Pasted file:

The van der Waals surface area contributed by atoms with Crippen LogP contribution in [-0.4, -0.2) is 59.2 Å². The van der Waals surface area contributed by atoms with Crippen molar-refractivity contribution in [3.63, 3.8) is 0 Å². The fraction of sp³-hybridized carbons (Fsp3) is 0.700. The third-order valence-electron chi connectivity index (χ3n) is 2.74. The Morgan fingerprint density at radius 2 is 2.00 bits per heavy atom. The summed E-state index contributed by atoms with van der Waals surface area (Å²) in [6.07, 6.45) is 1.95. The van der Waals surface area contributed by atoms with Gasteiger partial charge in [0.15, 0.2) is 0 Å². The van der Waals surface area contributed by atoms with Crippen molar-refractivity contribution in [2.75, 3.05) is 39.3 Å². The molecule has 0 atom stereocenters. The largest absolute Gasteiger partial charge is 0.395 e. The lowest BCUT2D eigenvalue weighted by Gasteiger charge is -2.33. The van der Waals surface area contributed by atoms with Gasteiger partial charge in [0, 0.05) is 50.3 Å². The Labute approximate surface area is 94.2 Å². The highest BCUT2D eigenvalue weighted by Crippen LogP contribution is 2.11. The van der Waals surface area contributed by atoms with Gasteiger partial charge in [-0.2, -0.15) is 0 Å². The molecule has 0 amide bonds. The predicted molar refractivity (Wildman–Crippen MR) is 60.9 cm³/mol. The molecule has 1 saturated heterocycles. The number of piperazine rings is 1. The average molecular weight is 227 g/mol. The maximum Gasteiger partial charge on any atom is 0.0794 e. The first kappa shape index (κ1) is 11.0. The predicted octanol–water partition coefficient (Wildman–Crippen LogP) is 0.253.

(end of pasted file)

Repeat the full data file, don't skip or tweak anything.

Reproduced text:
The van der Waals surface area contributed by atoms with Crippen LogP contribution in [-0.4, -0.2) is 59.2 Å². The van der Waals surface area contributed by atoms with Crippen molar-refractivity contribution in [3.63, 3.8) is 0 Å². The fraction of sp³-hybridized carbons (Fsp3) is 0.700. The third-order valence-electron chi connectivity index (χ3n) is 2.74. The Morgan fingerprint density at radius 2 is 2.00 bits per heavy atom. The summed E-state index contributed by atoms with van der Waals surface area (Å²) in [6.07, 6.45) is 1.95. The van der Waals surface area contributed by atoms with Gasteiger partial charge in [0.15, 0.2) is 0 Å². The van der Waals surface area contributed by atoms with Crippen molar-refractivity contribution in [2.75, 3.05) is 39.3 Å². The molecule has 0 atom stereocenters. The largest absolute Gasteiger partial charge is 0.395 e. The lowest BCUT2D eigenvalue weighted by Gasteiger charge is -2.33. The van der Waals surface area contributed by atoms with Gasteiger partial charge in [0, 0.05) is 50.3 Å². The Labute approximate surface area is 94.2 Å². The highest BCUT2D eigenvalue weighted by Crippen LogP contribution is 2.11. The van der Waals surface area contributed by atoms with Gasteiger partial charge in [-0.2, -0.15) is 0 Å². The molecule has 0 amide bonds. The predicted molar refractivity (Wildman–Crippen MR) is 60.9 cm³/mol. The molecule has 1 saturated heterocycles. The number of piperazine rings is 1. The average molecular weight is 227 g/mol. The maximum Gasteiger partial charge on any atom is 0.0794 e. The first kappa shape index (κ1) is 11.0. The predicted octanol–water partition coefficient (Wildman–Crippen LogP) is 0.253.